Aug. 25, 1953: Peacemaker becomes flying aircraft carrier
It’s hard to believe this story began with the German Blitz of England in 1940 to 1941. England took such a pounding, America was not sure Britain could withstand the onslaught. So, if America had to go it alone, it would need an intercontinental bomber that could reach Berlin. The B-36 entered the inventory in 1948 as the largest combat aircraft ever built.
With a wingspan of 230 feet, it used six piston and four jet engines with a crew of fifteen, which later shrank to nine. The Peacemaker had an approximate combat range of 4,000 miles. Additionally, it could fly over 40,000 feet, which was higher than enemy artillery, missiles, piston fighter aircraft, and even early jet aircraft could reach.
The aircraft could also carry the large nuclear weapons of its day. By 1952, the enemy’s defense had improved.
Gen. Curtis LeMay, Strategic Air Command commander, ordered three experiments with bombers carrying fighter aircraft to recon for and defend the bombers. Three efforts took shape. The first two proved unsafe, even deadly. The third, the Fighter Conveyor, or FICON, led to the 1953 announcement.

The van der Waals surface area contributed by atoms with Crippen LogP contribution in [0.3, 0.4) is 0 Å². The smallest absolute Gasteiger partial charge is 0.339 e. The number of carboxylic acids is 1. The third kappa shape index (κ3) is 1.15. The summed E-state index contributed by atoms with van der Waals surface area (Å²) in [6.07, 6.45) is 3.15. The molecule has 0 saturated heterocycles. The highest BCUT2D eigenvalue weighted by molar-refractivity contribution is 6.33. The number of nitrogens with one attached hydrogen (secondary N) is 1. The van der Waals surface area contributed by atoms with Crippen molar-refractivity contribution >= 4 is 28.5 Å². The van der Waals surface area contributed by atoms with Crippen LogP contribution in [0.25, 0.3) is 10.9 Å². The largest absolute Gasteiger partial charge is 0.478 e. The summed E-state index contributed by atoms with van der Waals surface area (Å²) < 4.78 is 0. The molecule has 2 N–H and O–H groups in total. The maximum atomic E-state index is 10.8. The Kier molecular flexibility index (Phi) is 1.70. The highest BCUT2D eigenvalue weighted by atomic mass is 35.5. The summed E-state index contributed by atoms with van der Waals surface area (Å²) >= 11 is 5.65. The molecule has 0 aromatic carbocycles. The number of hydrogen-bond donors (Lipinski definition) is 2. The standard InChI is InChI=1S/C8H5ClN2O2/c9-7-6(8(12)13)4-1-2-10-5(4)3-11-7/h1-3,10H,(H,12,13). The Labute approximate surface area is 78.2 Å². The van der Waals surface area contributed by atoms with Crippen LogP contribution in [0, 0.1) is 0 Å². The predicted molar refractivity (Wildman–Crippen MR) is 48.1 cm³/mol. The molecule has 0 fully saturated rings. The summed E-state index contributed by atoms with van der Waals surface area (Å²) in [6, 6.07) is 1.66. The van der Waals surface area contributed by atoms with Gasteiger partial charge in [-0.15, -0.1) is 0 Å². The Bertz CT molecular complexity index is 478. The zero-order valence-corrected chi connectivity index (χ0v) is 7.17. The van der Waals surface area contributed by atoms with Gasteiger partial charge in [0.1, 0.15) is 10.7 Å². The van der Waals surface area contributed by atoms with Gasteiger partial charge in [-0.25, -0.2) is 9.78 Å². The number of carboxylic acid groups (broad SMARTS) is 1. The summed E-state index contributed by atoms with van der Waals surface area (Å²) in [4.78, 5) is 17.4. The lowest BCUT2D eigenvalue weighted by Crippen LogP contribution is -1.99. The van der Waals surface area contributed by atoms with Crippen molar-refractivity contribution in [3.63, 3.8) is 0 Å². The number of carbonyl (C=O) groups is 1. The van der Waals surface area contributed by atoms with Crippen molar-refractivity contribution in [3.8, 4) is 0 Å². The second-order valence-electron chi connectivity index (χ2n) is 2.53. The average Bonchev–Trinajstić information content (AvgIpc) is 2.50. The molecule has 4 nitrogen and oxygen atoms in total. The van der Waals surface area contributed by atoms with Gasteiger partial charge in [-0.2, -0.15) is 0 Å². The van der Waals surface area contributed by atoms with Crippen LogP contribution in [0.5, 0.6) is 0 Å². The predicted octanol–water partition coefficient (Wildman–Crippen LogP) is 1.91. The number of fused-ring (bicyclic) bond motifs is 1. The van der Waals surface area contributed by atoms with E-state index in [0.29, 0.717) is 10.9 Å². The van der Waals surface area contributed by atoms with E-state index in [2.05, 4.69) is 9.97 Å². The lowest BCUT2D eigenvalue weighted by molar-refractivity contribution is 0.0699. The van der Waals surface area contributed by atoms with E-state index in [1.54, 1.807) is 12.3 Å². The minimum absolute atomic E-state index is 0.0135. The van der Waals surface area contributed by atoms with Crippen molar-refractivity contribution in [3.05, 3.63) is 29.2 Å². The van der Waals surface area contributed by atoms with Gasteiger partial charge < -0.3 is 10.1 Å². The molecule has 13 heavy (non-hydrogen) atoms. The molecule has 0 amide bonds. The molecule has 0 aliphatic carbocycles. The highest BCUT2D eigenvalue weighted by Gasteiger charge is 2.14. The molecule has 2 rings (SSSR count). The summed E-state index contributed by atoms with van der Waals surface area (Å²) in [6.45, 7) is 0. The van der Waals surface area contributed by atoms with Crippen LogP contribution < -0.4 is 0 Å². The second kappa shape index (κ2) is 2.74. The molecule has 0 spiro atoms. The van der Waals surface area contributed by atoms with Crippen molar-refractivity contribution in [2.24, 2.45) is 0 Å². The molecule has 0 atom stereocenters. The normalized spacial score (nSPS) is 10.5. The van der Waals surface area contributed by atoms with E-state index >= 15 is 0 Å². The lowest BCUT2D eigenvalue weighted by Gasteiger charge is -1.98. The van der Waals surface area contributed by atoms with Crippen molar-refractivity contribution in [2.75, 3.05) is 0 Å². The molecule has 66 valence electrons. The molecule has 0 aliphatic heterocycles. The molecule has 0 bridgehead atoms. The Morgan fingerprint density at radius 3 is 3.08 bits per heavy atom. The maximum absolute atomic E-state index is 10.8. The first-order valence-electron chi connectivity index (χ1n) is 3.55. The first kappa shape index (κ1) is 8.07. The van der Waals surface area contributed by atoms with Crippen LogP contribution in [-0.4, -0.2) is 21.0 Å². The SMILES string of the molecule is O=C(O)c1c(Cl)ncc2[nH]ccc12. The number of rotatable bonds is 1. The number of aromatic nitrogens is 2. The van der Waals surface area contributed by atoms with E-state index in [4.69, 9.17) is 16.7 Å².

In 1952, SAC modified B-36s with a trapeze in the bomb bay. Initially a McDonnell XF-85 Goblin attached itself to the trapeze while in flight and the bomber raised the top of the aircraft into the bomb bay. In May 1953, they replaced the Goblin with the Thunderjet. While a challenge for test pilots in perfect conditions, it proved less successful in weather and with less experienced pilots.
Additionally, if the fighters carried fuel tanks, the bomber had less than six inches clearance with the ground upon landing. The FICON’s last flight was April 27, 1956. On that date, SAC was already in the process of replacing the B-36 with the Boeing B-52 Stratofortess.
Due to its strategic role and deterrence value, the Peacemaker never fired a shot or dropped a bomb in combat.